The AoA is just fanboy fanfiction and also give no real information.

The size of the apertures are only one of several equally important factors determining performance.

I do agree that Chinese electronic and networking capabilities are quite advanced, but they lack experience. This will be a learning generation for them.

Re: F-35 vs J-20

Unread postPosted: 23 Mar 2017, 00:56
by inst
@citanon: first, long time no see! Second, the main problem with the J-20 is that its capabilities are seen as static, when, like the F-35 and Su-27, it has high development potential. Second-generation datalinks and avionics on the J-20 can end up being replaced by more modern types during its lifetime, and if we estimate the J-20's combat weight at 31000-32000 kg, it gets a .9-1.1 TWR at different fuel weights, which is comparable to that of the F-35, which we don't call an interceptor. More importantly, with later engine upgrades, it can begin to sport F-22-like 1.1 to 1.4 TWRs, and if TVC is added to later airframes, the tailfins and strakes could be potentially ditched, creating an aircraft that is stealthier than the F-35 at the least, and potentially stealthier than the F-22.

Re: F-35 vs J-20

Unread postPosted: 23 Mar 2017, 01:01
by wrightwing
inst wrote:
wrightwing wrote:The requirements could be as high as 500-700, though I'd be surprised if they end up with more than 200. As for superior turning capabilities, sustained/instantaneous, that hasn't been demonstrated, nor has 50 deg AoA, supercruise, distribute aperture systems, etc....


The Chinese want a large quantity because the J-20 is their first shot at having peer capabilities to the US in their region. If the J-20 performs as advertised (doubtful at the present rate, and mainly due to subsystems, such as engine, radar, eodas, maturity), it'd outclass the F-35 similarly to how a Flanker can outclass a late-model F-16 (different weight classes). Then if you have 700 J-20s vs 1400 F-35s in the region, you're at strategic parity. Likewise, facing the F-22, there's only 186 or so F-22s, minus training and parts models, so the J-20 has a significant numerical advantage.

As to turning capabilities, we've seen videos of the J-20 with 20 deg / sustained turn rate, which puts it higher than the F-35, which has around 10-15 degree STR.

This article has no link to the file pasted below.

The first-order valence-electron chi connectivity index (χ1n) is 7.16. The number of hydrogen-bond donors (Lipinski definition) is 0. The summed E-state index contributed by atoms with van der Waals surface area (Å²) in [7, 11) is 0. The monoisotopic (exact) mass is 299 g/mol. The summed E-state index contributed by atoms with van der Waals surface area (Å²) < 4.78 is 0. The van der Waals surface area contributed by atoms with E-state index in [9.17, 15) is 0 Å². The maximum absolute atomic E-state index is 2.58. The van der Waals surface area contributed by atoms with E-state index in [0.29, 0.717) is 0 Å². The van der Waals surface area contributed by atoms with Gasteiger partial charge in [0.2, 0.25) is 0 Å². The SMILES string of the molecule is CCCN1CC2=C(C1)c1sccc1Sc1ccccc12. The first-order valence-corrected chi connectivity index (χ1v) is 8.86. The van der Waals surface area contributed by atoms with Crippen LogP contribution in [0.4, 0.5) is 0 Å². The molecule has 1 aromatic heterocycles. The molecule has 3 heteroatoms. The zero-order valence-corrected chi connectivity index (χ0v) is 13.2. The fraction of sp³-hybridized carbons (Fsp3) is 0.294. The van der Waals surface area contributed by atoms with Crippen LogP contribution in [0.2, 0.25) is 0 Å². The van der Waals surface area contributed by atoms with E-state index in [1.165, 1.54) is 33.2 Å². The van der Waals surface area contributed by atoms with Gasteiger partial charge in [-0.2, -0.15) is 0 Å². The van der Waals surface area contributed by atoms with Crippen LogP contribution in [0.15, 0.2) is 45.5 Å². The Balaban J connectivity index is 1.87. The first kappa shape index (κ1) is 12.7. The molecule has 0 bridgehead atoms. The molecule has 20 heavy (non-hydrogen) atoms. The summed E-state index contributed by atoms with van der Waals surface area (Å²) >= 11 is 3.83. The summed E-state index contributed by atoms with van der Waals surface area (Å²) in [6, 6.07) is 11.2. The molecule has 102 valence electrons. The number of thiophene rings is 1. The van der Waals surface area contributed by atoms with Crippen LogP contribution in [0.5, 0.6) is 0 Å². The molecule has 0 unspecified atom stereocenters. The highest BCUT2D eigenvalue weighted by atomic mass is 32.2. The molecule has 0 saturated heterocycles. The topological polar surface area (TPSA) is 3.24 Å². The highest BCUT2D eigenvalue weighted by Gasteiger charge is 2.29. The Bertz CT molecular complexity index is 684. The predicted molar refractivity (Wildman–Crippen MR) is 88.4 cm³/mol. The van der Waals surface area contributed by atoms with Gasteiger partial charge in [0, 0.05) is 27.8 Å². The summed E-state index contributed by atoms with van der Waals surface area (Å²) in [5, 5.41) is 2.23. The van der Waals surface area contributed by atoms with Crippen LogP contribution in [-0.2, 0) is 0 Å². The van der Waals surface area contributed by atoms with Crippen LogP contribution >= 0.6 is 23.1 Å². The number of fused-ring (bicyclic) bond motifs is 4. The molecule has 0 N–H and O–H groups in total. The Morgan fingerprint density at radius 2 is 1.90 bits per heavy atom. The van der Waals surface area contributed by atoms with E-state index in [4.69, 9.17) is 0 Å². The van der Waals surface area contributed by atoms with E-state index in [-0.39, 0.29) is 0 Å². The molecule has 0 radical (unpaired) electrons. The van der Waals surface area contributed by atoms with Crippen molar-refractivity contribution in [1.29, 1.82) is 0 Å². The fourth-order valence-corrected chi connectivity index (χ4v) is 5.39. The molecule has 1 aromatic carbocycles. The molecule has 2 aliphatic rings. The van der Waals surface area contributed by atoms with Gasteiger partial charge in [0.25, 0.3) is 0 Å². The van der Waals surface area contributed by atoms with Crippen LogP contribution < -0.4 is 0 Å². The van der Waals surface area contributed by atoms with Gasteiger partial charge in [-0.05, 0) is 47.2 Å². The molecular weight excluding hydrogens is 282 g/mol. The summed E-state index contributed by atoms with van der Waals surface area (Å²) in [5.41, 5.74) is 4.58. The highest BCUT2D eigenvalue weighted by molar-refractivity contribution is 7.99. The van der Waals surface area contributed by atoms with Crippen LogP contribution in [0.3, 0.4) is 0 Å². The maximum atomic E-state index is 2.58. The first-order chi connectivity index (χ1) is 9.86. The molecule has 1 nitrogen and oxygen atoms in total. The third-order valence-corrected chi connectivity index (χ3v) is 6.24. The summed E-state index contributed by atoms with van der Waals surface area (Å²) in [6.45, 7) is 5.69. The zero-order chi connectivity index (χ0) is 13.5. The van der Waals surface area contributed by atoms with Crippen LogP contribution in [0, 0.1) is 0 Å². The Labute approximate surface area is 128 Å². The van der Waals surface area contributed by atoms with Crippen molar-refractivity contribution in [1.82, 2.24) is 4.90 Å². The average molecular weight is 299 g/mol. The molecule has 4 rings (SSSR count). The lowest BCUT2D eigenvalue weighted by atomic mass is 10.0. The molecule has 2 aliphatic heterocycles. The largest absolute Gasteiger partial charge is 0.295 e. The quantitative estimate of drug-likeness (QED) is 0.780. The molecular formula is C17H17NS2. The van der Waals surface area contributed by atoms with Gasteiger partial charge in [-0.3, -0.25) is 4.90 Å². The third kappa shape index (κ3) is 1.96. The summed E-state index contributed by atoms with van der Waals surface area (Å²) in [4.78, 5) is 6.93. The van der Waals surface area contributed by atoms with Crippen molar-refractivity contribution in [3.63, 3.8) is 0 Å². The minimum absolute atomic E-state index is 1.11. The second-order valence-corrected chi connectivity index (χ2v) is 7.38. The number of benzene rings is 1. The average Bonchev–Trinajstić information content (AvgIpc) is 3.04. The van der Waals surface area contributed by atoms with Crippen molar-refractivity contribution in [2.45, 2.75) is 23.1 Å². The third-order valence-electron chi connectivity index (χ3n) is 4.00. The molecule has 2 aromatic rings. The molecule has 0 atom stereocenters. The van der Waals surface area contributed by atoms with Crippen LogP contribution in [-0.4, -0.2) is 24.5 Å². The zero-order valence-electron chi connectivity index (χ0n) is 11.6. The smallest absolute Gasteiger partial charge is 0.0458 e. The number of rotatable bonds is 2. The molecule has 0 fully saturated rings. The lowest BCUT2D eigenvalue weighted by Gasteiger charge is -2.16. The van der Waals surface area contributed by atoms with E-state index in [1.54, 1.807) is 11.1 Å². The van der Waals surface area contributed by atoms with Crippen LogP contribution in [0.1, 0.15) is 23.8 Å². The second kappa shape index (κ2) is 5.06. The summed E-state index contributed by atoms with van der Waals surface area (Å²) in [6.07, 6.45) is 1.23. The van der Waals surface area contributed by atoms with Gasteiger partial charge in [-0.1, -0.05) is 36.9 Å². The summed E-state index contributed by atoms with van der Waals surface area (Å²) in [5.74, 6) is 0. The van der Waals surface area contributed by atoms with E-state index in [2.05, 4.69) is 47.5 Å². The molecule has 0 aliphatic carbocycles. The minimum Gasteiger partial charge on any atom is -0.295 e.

Again, you're confusing "want to acquire" with "will acquire." Secondly, the F-35 doesn't have a STR of 10-15 deg/sec, nor is it inferior to the J-20 in turn performance.

Re: F-35 vs J-20

Unread postPosted: 23 Mar 2017, 01:03
by gta4
inst wrote:About the J-20's high AOA, that was rumored on different websites, after going over the aerodynamic plans for the J-20, as well as reports of the J-20's rival...

...if you trust the Chinese to have gotten empty weight down to 17500 kg...

We should remind Mr. inst a few things:

First, PLA never made any "advertisements" about the performance of J-20. What you said "advertised performance" are purely web rumors which indicated the hope of Chinese military fanbase. The "17500 kg" empty weight is from Chinese web encyclopedia which could be edited by anyone. Web encyclopedia always has wrong data, such as the empty weight of F-16C block 30 (which should be 8100kg instead of 8500kg. It confuses block 30 with block 40), and it even marks the rate of climb of F-16 to be only 254m/s (which should be superior than 300m/s).

Secondly, If you have any video showing J-20 has 20deg/sec sustained turn rate, please post the link. Remember F-35 could uses some unconventional turing technique to sustain 28deg/sec, which is never shown by J-20.

Last, no proof shows J-20 has EODAS. It has a diamond pod at the chin of its fuselage, but nothing could prove what's inside. Worse still, there is no clue that J-20's potential EODAS could cover its rear hemishpere. That is a decisive disadvantage once it gets into a merge with a F-35.

Re: F-35 vs J-20

Unread postPosted: 23 Mar 2017, 01:06
by wrightwing
inst wrote:About the J-20's high AOA, that was rumored on different websites, after going over the aerodynamic plans for the J-20, as well as reports of the J-20's rival, what was essentially a stealth Su-30 that was unfortunately unstable in the 50-60 AOA regime. As to the J-20's stealth and stealth performance, Kopp simulations show that the J-20 is capable of -30 to -40 dBsm depending on angle, although it also has frontal angles where it drops to -10 or -5 dBsm. The main game for J-20 vs F-35 is going to turn into a fight between the respective EODAS systems, and the F-35 likely has more mature coatings, while being smaller as well.